Tell us about your latest release “Lonely” and how it came about.

(Emma) We did a few Zoom sessions over lockdown with a wonderful man called Bobby Love, who we often like to serenade and call Roberto Amore, and one day we just jumped on together and decided to do a song off the cuff. Bobby and Paul smashed out the drums, synths and bass like nobody’s business and I think I really quickly heard the verse melody; from there we ran with it all and the song was nearly done in a few hours. In terms of the lyrics – at the time I had started dating this guy who I was like oh ‘daaamn’ I really like this guy but I’m LOVING being single and all the freedom I feel and I kept swaying backwards and forwards on the idea of commitment and I think it all stemmed from there. In the end I wanted to have fun with that immersive feeling you get when you meet someone who excites you. The chorus just eradicates those commitment issues by being like okay let’s just do this, let’s admit we like each other and we’re obsessed. 

What inspires your style? Are there any fashion icons that you admire?

(Emma) I’ve been stalking Nensi Dojaka for a while now, Dion Lee, Maison Margiela, Jacque Mus, Christina Seawald… they’re all captivating. In general I think I’m inspired by 90s runway, (Sibyl Buck, Kate Moss) films from my childhood like Fifth Element and Lord of the Rings… Liv Tyler is forever my dream woman, and lately my boyfriend has had me devoted to Italian movies from Antonioni and Fellini which I’m becoming a little intoxicated with.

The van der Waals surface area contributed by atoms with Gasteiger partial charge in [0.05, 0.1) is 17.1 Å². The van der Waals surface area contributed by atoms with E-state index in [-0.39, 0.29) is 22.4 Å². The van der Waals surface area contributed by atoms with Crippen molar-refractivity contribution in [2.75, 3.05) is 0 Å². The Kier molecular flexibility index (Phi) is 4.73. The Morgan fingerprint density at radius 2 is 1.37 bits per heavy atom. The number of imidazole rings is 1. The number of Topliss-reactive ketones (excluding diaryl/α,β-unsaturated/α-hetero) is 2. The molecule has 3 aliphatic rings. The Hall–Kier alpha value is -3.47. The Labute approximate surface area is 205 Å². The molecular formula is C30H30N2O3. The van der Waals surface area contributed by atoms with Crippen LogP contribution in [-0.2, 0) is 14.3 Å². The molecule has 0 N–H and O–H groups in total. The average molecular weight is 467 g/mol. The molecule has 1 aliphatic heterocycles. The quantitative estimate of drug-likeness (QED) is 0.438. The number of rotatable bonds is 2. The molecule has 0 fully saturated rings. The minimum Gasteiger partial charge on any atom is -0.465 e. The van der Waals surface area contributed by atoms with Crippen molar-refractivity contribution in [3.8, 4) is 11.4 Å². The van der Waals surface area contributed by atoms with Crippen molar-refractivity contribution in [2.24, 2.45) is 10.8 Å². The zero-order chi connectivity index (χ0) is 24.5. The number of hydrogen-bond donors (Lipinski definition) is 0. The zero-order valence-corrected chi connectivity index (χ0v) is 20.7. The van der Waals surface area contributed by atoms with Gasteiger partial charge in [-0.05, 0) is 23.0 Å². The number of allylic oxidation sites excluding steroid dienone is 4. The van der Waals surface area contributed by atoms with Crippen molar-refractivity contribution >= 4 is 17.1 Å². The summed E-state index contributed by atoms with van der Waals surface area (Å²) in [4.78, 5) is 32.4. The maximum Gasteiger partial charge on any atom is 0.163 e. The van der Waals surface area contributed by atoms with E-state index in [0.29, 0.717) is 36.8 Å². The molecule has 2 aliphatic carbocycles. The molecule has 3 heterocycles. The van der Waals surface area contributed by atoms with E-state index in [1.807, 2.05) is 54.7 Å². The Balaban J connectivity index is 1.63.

I love fashion, I think it’s a way of experimenting further and playing with the box you or others see yourself inside of. It’s another art form that has depth and has creativity at its core and I think if you can have fun with it there are no limits. I really admire… Grace Jones, Jane Birkin, Harry Styles, all of them embody whatever they wear, it’s so believable that you think they were born with that wardrobe. Now you’re all going to be really disappointed when I get have the ‘I’VE GOT NOTHING TO WEAR’ meltdown (Paul’s favorite moments) and come on stage in my pajamas. 

What are some of Arctic Lake’s aesthetics and how important is it to stay true to them within your artist project?

(Emma) For a long time I felt very vulnerable singing the songs we wrote, they were so personal that I wanted to almost detach myself from them and remain as ambiguous as possible but we’re feeling brave enough to talk about our music now and I think the aesthetic is growing into something more sensual and honest. Our music has two sides that almost feel quite divided, there’s a light and darkness to our project with two distinct sounds found between songs. We wanted to present this with an archive of pictures mimicking what the human brain encounters in a way, so there’s a real array of color, pictures, moods; you’ll find this contrast more and more in every aspect as we share more.